Salzburg Celebrates: Mozart Week 2021


“Mozart lives!” is the cry that goes up (after the reminders about phones and photography) before every concert in Salzburg during their first festival of the year. Mozart Week (actually ten days) has been going since 1956, held each year around Mozart’s birthday (27 January) and celebrating all things Mozartian.

This is only natural, given that this was Mozart’s birthplace. And, of course, were it not for Mozart the big summer Salzburg Festival would probably never have started here either because, lovely as it is, Salzburg is a small city. With just 150,000 inhabitants, it’s really more of a big village, but it’s brimming with both music and Mozart memorabilia.

There are three Mozart houses where he lived at different times during his life (the most interesting is the one called Mozart’s Birthplace where he spent his childhood, when he wasn’t on tour, and you can see the actual instruments on which he practised and composed). You can buy umbrellas and T-shirts, tea towels or notebooks, all emblazoned with that famous profile portrait. And, of course, Mozart balls (chocolate and marzipan) are everywhere. He would have appreciated the joke.

But, of course, Mozart Week is principally a celebration of his music. Since star tenor Rolando Villazón took over as artistic director of Mozart Week in 2019, the motto has been clear: “purely Mozart”. There’s a new musical focal point every year. In 2021, the spotlight will be on Mozart as a creator of musical drama, with a special emphasis on works in minor keys, since they tend to be particularly dramatic.

Rolando Villazon (photo by Andreas Hechenberger)

Mozart Week 2021 features – in addition to orchestral concerts, chamber music, dance, pantomime, film and talk – three stage productions and three concert or partially staged operatic performances. These include Don Giovanni and the little known L’Oca del Cairo (The Goose of Cairo), a comic opera that Mozart began writing in the summer of 1783 but never completed, allegedly because the composer thought the librettist’s plot was absurd!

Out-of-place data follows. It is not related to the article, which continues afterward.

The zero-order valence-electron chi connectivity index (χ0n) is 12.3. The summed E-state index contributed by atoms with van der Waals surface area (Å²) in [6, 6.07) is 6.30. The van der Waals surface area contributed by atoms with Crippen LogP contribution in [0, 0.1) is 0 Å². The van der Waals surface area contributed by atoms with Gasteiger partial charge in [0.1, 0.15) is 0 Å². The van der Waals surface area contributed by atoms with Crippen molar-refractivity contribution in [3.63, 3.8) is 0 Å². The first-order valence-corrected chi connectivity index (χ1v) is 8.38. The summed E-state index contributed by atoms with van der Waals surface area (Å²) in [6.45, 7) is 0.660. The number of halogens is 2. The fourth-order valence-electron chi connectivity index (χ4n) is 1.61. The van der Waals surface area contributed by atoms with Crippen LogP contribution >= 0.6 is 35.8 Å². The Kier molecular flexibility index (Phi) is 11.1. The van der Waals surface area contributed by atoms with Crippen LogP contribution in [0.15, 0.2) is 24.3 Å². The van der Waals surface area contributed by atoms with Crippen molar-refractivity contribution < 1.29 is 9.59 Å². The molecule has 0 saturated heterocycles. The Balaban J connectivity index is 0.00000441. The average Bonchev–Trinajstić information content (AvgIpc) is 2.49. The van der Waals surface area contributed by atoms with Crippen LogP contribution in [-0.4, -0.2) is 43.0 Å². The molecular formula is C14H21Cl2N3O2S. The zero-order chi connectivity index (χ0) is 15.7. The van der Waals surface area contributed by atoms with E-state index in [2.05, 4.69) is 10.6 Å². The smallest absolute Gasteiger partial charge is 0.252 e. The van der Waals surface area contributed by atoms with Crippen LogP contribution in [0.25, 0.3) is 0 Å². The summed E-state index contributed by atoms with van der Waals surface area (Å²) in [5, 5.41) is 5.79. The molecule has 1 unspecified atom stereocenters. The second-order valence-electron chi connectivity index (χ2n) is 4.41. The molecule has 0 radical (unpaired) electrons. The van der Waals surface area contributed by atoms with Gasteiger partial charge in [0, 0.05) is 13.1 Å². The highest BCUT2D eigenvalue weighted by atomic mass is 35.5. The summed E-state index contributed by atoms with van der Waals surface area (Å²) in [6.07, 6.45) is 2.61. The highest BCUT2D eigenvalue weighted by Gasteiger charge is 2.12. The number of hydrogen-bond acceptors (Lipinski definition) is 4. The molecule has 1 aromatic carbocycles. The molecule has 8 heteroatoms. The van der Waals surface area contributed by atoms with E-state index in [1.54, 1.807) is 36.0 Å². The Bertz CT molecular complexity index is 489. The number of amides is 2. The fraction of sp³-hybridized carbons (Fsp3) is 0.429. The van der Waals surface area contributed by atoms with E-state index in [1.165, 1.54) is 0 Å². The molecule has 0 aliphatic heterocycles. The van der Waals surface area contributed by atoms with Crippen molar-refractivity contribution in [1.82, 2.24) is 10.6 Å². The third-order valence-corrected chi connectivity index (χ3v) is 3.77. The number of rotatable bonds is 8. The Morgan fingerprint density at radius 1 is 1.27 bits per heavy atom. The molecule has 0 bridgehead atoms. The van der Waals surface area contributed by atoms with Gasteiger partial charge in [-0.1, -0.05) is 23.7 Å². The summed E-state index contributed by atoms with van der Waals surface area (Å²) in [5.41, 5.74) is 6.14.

This, of course, has never been much of an objection when it comes to opera and in any case should not be a problem for Mozart Week that, judging from the 2020 season offers artistic interpretations of untold depths. One of my favourites last January was Mozart’s Der Messias. Now, this is Mozart only by virtue of a few tweaks to Handel’s original Messiah. The tweaks included extra parts for flutes, oboes, clarinets and horns and a translation from English to German. But, the score, other than for a real specialist, remains essentially the same.

Chamber Orchestra of Europe (photo by Julia Wesely)

This production, however, was totally unexpected. This is an oratorio that is generally sung as a concert, the four soloists surrounded by choir and orchestra. Here, American director Robert Wilson turned oratorio into opera. Set in a box of light, he moved the black-clad chorus, stately silhouettes, to form complex patterns across the stage. The four soloists were no longer simply narrators singing words taken from the Bible or the Anglican liturgy, but became characters in their own right. Rather surprising characters.

Soprano Elena Tsallagova was particularly impressive and increasingly ethereal (perhaps angelic) as the evening goes on. Crinoline-clad alto Wiebke Lehmkuhl was altogether earthier especially in her duets with tenor Richard Croft, bizarrely attired as a rather creepy Vaudevillean with a speciality of knowing, leering winks.

Robert Wilson’s Messiah with Elena Tsallagova (Soprano). Photo by Lucie Jansch.

There were films of crashing, collapsing icebergs; a boat drifted across the stage (Tsallagova as a latterday Galadriel); a headless dummy sat on a chair, his hand holding a lobster’s leash; there were magic tricks with water, a male dancer crossed the stage, with flowing ribbons, Isadora-like. There were an astronaut, a golden yeti, and an old man who could be Karl Marx. There again, he might be God.

You might catch that production elsewhere one of these days as it was due to tour – till everything got cancelled. So, what are the COVID rules so far in Salzburg? The news is basically pretty good. In all, there are 65 different events (with all the safety regulations in place) but tickets will be gold dust. So book now here.

For more information about Mozart fest, including the full programme, and to book tickets, visit

Anna Selby visited Salzburg City for the annual Mozart Week as a guest of the SalzburgerLand Tourist Office. For more information about what to do in Salzburg and planning your trip, please visit